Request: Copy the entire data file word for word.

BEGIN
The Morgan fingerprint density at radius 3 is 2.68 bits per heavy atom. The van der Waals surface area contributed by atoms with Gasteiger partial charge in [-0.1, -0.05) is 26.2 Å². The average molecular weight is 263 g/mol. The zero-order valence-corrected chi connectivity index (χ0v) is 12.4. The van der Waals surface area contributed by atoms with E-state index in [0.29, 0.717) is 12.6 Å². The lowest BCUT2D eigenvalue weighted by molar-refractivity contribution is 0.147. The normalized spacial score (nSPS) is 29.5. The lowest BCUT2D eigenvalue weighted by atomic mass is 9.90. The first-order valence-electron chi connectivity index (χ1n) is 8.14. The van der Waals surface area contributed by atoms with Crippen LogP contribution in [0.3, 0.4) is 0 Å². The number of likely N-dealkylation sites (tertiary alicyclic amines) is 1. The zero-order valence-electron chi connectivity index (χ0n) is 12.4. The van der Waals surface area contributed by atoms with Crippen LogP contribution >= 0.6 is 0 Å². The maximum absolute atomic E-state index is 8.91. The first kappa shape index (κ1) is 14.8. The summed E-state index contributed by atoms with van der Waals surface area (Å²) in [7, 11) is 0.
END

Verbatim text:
The Morgan fingerprint density at radius 3 is 2.68 bits per heavy atom. The van der Waals surface area contributed by atoms with Gasteiger partial charge in [-0.1, -0.05) is 26.2 Å². The average molecular weight is 263 g/mol. The zero-order valence-corrected chi connectivity index (χ0v) is 12.4. The van der Waals surface area contributed by atoms with E-state index in [0.29, 0.717) is 12.6 Å². The lowest BCUT2D eigenvalue weighted by molar-refractivity contribution is 0.147. The normalized spacial score (nSPS) is 29.5. The lowest BCUT2D eigenvalue weighted by atomic mass is 9.90. The first-order valence-electron chi connectivity index (χ1n) is 8.14. The van der Waals surface area contributed by atoms with Crippen LogP contribution in [0.3, 0.4) is 0 Å². The number of likely N-dealkylation sites (tertiary alicyclic amines) is 1. The zero-order valence-electron chi connectivity index (χ0n) is 12.4. The van der Waals surface area contributed by atoms with Crippen LogP contribution >= 0.6 is 0 Å². The maximum absolute atomic E-state index is 8.91. The first kappa shape index (κ1) is 14.8. The summed E-state index contributed by atoms with van der Waals surface area (Å²) in [7, 11) is 0.